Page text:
(KCBS) – Foxtails are sprouting again. These plants are a real problem for pets during the spring and summer months. KCBS’ Jeff Bell talks about this issue to Dr. Jack Aldridge, Director of Veterinary Services at The San Francisco SPCA in this week’s Animal Update.

Foxtails are one of the most common reasons dogs are brought in for treatment at The San Francisco SPCA during the warmer months. Foxtails are the bushy-shaped heads of “wild barely,” a grass that’s common in California. It’s soft and green right now, but soon, the seed heads will become dry and stiff. They have sharp points at one end and they can burrow into the skin. They’re very difficult to pull out because the barbs lie in the direction of the point.

All dogs easily get foxtails caught between their toes. And bushy-haired pets get them caught in their coats, where they can burrow into the skin. Foxtails also get into an animal’s ears, nose, throat, eyes and even worse places! These cases need to be treated as an emergency.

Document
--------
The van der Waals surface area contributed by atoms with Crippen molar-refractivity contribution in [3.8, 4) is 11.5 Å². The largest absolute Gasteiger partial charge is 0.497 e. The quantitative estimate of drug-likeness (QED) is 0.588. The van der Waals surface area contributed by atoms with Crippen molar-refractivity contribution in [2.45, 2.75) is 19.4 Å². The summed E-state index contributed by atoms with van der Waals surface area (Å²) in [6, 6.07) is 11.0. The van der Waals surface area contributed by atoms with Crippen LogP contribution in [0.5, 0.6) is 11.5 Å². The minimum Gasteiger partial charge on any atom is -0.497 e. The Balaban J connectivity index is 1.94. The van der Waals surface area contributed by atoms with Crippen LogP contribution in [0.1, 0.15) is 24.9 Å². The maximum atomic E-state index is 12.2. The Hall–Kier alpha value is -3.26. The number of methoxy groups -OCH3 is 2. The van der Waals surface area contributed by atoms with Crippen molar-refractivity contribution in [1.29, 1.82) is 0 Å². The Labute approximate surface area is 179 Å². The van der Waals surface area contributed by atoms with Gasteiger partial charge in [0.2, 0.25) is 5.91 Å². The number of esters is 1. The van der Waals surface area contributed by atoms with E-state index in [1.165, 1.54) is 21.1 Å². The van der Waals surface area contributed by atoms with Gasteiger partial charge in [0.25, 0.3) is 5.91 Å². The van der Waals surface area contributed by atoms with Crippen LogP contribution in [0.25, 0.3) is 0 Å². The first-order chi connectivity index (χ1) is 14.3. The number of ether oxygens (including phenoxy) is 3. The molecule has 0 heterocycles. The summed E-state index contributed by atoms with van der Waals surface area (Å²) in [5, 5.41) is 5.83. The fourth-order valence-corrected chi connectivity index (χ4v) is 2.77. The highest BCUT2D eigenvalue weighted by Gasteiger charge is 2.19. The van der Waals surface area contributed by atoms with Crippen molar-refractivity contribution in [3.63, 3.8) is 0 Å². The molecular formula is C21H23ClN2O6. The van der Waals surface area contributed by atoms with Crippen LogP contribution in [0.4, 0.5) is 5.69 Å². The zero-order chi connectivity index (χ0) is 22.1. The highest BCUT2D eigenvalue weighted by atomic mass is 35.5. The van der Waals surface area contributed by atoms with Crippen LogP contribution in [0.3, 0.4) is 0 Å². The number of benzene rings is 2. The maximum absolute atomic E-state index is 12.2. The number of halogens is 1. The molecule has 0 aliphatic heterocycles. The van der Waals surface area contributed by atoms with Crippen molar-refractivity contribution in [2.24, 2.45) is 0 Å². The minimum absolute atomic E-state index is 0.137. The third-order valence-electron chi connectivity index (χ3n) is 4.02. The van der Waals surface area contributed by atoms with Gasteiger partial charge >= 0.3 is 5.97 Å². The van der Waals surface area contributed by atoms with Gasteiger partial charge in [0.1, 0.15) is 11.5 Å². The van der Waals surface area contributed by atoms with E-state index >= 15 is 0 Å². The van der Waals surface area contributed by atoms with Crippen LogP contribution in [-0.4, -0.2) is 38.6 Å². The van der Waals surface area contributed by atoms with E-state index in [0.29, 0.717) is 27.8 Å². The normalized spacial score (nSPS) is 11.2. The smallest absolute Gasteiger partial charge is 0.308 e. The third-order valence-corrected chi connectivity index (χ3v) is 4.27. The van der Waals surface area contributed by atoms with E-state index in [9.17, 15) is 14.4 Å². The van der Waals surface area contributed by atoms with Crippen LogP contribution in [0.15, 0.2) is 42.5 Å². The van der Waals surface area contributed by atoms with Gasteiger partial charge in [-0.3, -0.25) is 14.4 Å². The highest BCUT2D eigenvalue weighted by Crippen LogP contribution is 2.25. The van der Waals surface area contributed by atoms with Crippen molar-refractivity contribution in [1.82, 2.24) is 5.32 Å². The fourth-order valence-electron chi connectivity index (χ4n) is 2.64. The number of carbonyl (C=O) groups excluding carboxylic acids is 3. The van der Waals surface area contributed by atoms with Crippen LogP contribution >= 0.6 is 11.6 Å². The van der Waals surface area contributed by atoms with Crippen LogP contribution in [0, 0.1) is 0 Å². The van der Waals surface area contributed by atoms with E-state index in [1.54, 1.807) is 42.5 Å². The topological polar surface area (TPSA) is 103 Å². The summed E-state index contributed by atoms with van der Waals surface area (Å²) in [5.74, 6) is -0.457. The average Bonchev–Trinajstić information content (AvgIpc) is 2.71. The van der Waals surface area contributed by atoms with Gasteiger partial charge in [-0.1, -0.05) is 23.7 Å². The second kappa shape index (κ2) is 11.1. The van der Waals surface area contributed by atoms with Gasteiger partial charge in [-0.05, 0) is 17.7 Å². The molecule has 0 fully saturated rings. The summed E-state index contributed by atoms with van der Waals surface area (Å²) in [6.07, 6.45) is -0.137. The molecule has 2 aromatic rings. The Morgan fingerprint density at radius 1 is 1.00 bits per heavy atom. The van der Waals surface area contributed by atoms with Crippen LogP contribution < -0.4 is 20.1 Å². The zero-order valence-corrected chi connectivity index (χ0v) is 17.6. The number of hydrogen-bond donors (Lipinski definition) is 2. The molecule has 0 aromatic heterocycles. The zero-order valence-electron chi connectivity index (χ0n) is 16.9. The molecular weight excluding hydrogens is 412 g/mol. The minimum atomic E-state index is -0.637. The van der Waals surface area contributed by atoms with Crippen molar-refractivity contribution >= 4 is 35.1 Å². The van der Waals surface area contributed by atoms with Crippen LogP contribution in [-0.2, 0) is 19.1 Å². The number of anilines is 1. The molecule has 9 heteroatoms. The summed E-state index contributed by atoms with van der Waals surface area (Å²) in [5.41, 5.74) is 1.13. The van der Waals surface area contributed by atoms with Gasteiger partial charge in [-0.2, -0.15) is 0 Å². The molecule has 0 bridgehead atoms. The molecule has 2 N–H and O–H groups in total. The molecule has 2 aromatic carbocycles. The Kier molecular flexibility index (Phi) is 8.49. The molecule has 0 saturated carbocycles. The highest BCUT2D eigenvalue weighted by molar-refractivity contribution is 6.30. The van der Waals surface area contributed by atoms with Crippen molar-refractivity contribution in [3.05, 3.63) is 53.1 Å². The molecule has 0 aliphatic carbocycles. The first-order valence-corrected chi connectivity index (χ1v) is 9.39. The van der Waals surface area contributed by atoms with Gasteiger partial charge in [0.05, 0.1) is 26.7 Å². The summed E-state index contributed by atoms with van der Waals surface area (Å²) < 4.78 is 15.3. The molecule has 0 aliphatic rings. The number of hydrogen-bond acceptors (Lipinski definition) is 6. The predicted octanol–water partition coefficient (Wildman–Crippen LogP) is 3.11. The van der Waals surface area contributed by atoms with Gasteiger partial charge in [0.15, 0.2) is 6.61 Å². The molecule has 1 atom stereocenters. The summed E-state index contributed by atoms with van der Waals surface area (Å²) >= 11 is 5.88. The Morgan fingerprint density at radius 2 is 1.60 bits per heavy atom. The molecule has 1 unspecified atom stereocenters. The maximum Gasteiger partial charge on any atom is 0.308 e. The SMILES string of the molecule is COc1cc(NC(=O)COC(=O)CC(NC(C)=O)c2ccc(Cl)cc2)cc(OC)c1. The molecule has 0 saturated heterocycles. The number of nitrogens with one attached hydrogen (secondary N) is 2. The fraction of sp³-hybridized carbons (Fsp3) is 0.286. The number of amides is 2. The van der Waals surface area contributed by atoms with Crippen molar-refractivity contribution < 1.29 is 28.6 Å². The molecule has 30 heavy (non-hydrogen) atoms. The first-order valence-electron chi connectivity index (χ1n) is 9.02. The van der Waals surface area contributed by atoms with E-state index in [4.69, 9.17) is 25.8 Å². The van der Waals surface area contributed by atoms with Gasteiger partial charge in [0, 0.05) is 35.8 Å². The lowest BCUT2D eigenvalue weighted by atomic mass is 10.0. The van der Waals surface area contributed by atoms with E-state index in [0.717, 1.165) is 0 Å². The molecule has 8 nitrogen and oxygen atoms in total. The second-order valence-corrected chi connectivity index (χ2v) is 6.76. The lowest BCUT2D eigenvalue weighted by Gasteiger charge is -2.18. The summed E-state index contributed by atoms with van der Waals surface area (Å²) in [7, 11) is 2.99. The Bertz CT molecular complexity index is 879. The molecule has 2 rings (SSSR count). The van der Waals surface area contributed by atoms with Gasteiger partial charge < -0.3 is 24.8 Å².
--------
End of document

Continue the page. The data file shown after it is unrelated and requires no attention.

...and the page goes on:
After being in the weeds and grass, if a dog or cat suddenly begins violently sneezing, pawing at the nose or ears, tilting and shaking its head, gagging and retching, squinting or closing its eye, these are all signs that a foxtail could be lodged in one of these areas. Any open, draining sore on the feet or elsewhere likewise demands attention.

To prevent a foxtail situation, pets should be brushed and combed and their feet checked for foxtails daily. Or give them a nice short haircut for the summer, including their feet, so that foxtails are easier to spot and remove. And keep your dog leashed and away from foxtails at all times.

Animal Update airs on KCBS All News 740AM and 106.9FM on Sundays at 1:35 p.m., 3:35 p.m., and 9:21 p.m.

(© 2011 CBS Broadcasting Inc. All Rights Reserved. This material may not be published, broadcast, rewritten, or redistributed.)

  1. Albert Heil says:


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